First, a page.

Agricola rejected magical and philosophical links to science, basing his work on direct observation and field study instead. With the encouragement of another contemporary, Erasmus, he wrote a series of books and treatises on several aspects of mining and mineral ores. The first of these, De Orta et Causis Subterraneorum, was published in 1546. Considered the first book on physical geology, it is notable for its descriptions of wind and water as powerful geological forces, and for its explanation of earthquakes and volcanic eruptions as produced by subterranean vapors and gases heated by the Earth's internal heat. De Natura Fossilium (On the Nature of Fossils), also published in 1546, has been described as the first textbook on mineralogy (at that time the word fossil applied to any object dug up from the ground). In this book Agricola described the role of erosion in forming the shapes of mountains and correctly theorized that veins of mineral ore in rocks had an origin in silt deposits. He also worked out a classification of crystals based on their geometric shapes and advocated the use of magnetic needles in surveying for metal ores. Although De Natura Fossilium contained no illustrations of any kind, most of his description of fossils are instantly recognizable. And, while Agricola rejected some of the popular superstitions of his time, he listed the medicinal and even magical uses to which rocks, minerals and fossils were put: powdered lapis judaicus was prescribed for kidney stones, while ostreites (fossil oyster shell), moistened with water, was used to reduce inflammation of the breasts, heal ulcers, and kill crawling insects.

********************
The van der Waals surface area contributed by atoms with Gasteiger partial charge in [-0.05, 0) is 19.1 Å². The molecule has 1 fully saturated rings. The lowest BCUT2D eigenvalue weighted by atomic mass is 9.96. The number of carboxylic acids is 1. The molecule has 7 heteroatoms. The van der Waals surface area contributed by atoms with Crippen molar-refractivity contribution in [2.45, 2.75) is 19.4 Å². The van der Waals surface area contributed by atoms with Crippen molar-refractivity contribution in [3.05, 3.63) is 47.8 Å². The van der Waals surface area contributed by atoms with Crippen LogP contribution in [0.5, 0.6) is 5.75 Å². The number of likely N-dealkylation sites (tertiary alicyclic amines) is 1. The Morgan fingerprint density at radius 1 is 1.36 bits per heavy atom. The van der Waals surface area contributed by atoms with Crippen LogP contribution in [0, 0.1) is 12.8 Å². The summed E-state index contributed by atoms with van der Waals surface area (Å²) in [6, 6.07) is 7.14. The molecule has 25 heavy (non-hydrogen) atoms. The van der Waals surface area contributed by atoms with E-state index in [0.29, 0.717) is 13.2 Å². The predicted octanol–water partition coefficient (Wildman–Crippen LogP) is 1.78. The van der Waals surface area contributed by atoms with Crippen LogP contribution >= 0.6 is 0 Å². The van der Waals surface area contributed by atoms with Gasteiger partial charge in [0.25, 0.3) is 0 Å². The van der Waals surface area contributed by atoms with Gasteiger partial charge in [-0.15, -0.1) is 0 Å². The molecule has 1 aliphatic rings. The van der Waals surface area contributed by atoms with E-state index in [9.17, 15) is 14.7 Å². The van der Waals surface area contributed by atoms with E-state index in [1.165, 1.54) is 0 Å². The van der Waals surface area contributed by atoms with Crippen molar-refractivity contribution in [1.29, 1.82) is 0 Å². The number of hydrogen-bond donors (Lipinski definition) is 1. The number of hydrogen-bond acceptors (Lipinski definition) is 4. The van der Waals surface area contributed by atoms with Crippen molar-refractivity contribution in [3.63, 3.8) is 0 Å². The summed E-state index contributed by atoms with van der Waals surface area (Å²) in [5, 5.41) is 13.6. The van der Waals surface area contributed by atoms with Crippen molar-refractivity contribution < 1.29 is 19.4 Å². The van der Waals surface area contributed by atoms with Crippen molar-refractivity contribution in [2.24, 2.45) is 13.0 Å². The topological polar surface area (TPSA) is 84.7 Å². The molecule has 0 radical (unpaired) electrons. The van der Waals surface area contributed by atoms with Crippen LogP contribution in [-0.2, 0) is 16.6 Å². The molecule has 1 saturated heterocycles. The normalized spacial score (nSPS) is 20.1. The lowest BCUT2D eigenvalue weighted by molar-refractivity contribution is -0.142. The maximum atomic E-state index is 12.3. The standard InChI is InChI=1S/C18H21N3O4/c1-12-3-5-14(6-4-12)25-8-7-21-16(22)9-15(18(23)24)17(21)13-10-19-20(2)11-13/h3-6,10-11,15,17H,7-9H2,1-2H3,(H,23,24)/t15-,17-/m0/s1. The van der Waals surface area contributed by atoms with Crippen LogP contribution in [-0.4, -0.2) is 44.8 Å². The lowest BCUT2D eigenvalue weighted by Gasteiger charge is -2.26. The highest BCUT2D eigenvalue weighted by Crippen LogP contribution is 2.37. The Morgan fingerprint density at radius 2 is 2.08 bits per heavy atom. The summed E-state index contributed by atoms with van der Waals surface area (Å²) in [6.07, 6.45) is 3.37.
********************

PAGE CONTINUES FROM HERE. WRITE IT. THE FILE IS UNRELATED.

Even though Agricola was a Catholic, the Protestant Duke of Saxony appointed him to be Burgomaster (mayor) of Chemnitz, another major center of the mining industry, in 1546. Agricola continued both his medical practice and his geological studies there.